The end of privacy? What do you think?

15 Oct

Week 12 thoughts. ‘Can we prevent a future in which so much information about people’s private lives circulates beyond their control? Some technologists and legal scholars flatly say no. Privacy, they maintain, is just not compatible with a world in which information flows so freely.. It is still possible to protect privacy, but doing so requires that we rethink out-dated understandings of the concept…The generation of people growing up today understands privacy in a more nuanced way. They know that personal information is routinely shared with countless others, and they also know that they leave a trail of data wherever they go’ (Solove, D 2008).

I agree with the second part of this excerpt; that we know that our information is routinely shared, but we can to a certain degree control the level of online privacy that we have. For example, we could either NOT join Facebook, or if we do, make sure our privacy settings are set to accommodate our privacy needs. The only way to be 100% off grid is to either not join social media networks, or to put as little information as possible about ourselves.

Personally, the lack of privacy has not bothered me except for in ONE situation. A company based in India called my landline trying to sell me a fake phone contract, and in an attempt to convince me they were representing Telstra, they quoted my ABN (Australian Business Number) to me.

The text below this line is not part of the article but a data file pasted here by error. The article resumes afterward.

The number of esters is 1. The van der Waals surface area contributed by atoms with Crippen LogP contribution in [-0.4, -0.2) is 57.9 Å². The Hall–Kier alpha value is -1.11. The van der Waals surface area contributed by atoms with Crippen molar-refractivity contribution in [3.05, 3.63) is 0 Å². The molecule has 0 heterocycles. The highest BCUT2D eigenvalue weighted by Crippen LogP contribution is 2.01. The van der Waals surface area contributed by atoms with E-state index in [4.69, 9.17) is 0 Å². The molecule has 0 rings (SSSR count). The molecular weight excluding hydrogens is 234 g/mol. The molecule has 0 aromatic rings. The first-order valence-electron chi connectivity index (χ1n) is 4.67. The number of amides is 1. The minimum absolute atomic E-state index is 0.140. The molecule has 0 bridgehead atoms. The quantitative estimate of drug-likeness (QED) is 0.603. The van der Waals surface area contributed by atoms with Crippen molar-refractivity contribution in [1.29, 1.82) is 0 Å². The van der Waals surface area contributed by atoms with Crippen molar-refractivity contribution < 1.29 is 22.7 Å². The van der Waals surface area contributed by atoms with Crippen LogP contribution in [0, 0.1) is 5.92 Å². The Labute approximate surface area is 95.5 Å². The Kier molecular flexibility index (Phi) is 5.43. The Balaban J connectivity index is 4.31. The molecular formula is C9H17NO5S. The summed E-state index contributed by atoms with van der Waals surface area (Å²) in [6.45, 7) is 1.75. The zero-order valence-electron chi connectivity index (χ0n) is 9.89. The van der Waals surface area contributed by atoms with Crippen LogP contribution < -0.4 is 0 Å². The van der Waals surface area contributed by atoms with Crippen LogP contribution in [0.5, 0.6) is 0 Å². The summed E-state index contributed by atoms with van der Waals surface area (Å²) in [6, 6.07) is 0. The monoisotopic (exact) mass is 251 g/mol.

I didn’t fall for it, but that was a big wakeup call in terms of how much of your information is available on the internet. Apparently, most ABN numbers can be found on Google, and that’s what they would have done, “Googled” me, to get information to help their scam!

Has anyone else ever had a bad experience regarding privacy and the internet / social media??

One Response to “The end of privacy? What do you think?”

  1. akel12 October 18, 2012 at 12:53 pm #


    I question whether we can really ever be off the grid. The whole notion of privacy has changed due to the way in which we interact with new media and technology. Each time we make a financial transaction online, upload a photo, make a comment on Twitter or Facebook or complete a form online information about us is gathered and collated. This information collected by organisations and government departments then has the potential to be shared with other organisations or departments. I do not think we can ever really retain as much of our privacy as we would like too.

    For example even if l do decide to disconnect from it all and go to live on a remote island. The bank will still have all of my personal information, my transaction history, possibly even the transaction l made to pay for transport to the island, my doctor will still have all of my medical records on his database and various recruitment companies will still have details about every job l have had since l entered the workforce.

    On a side note, l find the voice recognition function when using automated telephone services particularly concerning. Right now l still have a choice whether or not l register for it but it makes me wonder if in a few years’ time this will be the norm.

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